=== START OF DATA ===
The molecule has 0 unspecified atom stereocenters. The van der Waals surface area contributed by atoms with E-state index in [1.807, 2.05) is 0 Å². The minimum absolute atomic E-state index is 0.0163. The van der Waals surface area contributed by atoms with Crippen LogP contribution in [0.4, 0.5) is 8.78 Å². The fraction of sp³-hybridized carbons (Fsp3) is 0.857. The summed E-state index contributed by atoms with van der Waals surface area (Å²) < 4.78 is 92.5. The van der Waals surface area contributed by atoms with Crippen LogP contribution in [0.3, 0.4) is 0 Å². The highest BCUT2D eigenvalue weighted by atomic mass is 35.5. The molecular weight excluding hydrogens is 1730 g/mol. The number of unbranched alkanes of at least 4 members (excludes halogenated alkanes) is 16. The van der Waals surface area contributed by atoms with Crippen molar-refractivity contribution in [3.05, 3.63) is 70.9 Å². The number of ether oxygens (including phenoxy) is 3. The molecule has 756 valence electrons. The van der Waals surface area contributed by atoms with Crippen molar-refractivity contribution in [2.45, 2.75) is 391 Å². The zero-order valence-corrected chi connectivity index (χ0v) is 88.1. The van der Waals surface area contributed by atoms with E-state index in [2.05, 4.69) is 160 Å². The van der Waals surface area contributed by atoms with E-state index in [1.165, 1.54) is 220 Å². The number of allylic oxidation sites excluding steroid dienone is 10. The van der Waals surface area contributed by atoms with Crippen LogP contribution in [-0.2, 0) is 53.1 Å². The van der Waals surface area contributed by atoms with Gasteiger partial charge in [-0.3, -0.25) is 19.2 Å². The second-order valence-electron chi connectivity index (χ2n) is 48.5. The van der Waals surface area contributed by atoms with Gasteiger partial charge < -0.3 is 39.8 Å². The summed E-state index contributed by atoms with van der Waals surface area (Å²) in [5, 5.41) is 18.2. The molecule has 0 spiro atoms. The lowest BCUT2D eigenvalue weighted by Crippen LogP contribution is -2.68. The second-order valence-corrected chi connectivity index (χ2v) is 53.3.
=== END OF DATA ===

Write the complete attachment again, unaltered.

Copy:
The molecule has 0 unspecified atom stereocenters. The van der Waals surface area contributed by atoms with E-state index in [1.807, 2.05) is 0 Å². The minimum absolute atomic E-state index is 0.0163. The van der Waals surface area contributed by atoms with Crippen LogP contribution in [0.4, 0.5) is 8.78 Å². The fraction of sp³-hybridized carbons (Fsp3) is 0.857. The summed E-state index contributed by atoms with van der Waals surface area (Å²) < 4.78 is 92.5. The van der Waals surface area contributed by atoms with Crippen LogP contribution in [0.3, 0.4) is 0 Å². The highest BCUT2D eigenvalue weighted by atomic mass is 35.5. The molecular weight excluding hydrogens is 1730 g/mol. The number of unbranched alkanes of at least 4 members (excludes halogenated alkanes) is 16. The van der Waals surface area contributed by atoms with Crippen molar-refractivity contribution in [3.05, 3.63) is 70.9 Å². The number of ether oxygens (including phenoxy) is 3. The molecule has 756 valence electrons. The van der Waals surface area contributed by atoms with Crippen molar-refractivity contribution in [2.45, 2.75) is 391 Å². The zero-order valence-corrected chi connectivity index (χ0v) is 88.1. The van der Waals surface area contributed by atoms with E-state index in [2.05, 4.69) is 160 Å². The van der Waals surface area contributed by atoms with E-state index in [1.165, 1.54) is 220 Å². The number of allylic oxidation sites excluding steroid dienone is 10. The van der Waals surface area contributed by atoms with Crippen LogP contribution in [-0.2, 0) is 53.1 Å². The van der Waals surface area contributed by atoms with Gasteiger partial charge in [-0.3, -0.25) is 19.2 Å². The second-order valence-electron chi connectivity index (χ2n) is 48.5. The van der Waals surface area contributed by atoms with Gasteiger partial charge < -0.3 is 39.8 Å². The summed E-state index contributed by atoms with van der Waals surface area (Å²) in [5, 5.41) is 18.2. The molecule has 0 spiro atoms. The lowest BCUT2D eigenvalue weighted by Crippen LogP contribution is -2.68. The second-order valence-corrected chi connectivity index (χ2v) is 53.3.